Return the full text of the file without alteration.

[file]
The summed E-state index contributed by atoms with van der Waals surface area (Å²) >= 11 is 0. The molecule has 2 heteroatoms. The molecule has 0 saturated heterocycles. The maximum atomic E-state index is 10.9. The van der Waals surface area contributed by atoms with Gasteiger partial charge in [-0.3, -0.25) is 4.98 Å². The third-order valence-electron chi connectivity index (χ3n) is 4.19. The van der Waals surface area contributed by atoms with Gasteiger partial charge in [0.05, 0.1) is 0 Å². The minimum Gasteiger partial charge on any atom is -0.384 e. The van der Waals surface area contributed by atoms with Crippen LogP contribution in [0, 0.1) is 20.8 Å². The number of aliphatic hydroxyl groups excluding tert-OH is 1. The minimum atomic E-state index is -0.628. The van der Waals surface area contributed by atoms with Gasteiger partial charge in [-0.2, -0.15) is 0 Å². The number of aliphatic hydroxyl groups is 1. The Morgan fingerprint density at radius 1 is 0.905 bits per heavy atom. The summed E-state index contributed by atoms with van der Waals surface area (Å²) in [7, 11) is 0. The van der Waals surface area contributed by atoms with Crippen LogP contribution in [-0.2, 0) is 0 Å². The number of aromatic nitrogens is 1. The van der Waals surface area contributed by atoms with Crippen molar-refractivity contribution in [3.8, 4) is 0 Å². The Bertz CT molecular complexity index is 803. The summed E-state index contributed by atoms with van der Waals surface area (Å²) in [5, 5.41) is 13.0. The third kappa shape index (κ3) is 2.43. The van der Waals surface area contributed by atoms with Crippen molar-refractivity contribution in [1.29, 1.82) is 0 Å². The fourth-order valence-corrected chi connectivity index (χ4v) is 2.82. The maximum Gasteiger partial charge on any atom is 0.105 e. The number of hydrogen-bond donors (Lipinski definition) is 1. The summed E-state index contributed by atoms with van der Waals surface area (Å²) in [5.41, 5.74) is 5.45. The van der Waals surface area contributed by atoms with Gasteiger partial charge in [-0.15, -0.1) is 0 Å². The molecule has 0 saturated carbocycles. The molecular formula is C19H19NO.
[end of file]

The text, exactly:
The summed E-state index contributed by atoms with van der Waals surface area (Å²) >= 11 is 0. The molecule has 2 heteroatoms. The molecule has 0 saturated heterocycles. The maximum atomic E-state index is 10.9. The van der Waals surface area contributed by atoms with Gasteiger partial charge in [-0.3, -0.25) is 4.98 Å². The third-order valence-electron chi connectivity index (χ3n) is 4.19. The van der Waals surface area contributed by atoms with Gasteiger partial charge in [0.05, 0.1) is 0 Å². The minimum Gasteiger partial charge on any atom is -0.384 e. The van der Waals surface area contributed by atoms with Crippen LogP contribution in [0, 0.1) is 20.8 Å². The number of aliphatic hydroxyl groups excluding tert-OH is 1. The minimum atomic E-state index is -0.628. The van der Waals surface area contributed by atoms with Gasteiger partial charge in [-0.2, -0.15) is 0 Å². The number of aliphatic hydroxyl groups is 1. The Morgan fingerprint density at radius 1 is 0.905 bits per heavy atom. The summed E-state index contributed by atoms with van der Waals surface area (Å²) in [7, 11) is 0. The van der Waals surface area contributed by atoms with Crippen LogP contribution in [-0.2, 0) is 0 Å². The number of aromatic nitrogens is 1. The van der Waals surface area contributed by atoms with Crippen molar-refractivity contribution in [3.8, 4) is 0 Å². The Bertz CT molecular complexity index is 803. The summed E-state index contributed by atoms with van der Waals surface area (Å²) in [5, 5.41) is 13.0. The third kappa shape index (κ3) is 2.43. The van der Waals surface area contributed by atoms with Crippen molar-refractivity contribution in [1.29, 1.82) is 0 Å². The fourth-order valence-corrected chi connectivity index (χ4v) is 2.82. The maximum Gasteiger partial charge on any atom is 0.105 e. The number of hydrogen-bond donors (Lipinski definition) is 1. The summed E-state index contributed by atoms with van der Waals surface area (Å²) in [5.41, 5.74) is 5.45. The van der Waals surface area contributed by atoms with Gasteiger partial charge in [-0.15, -0.1) is 0 Å². The molecule has 0 saturated carbocycles. The molecular formula is C19H19NO.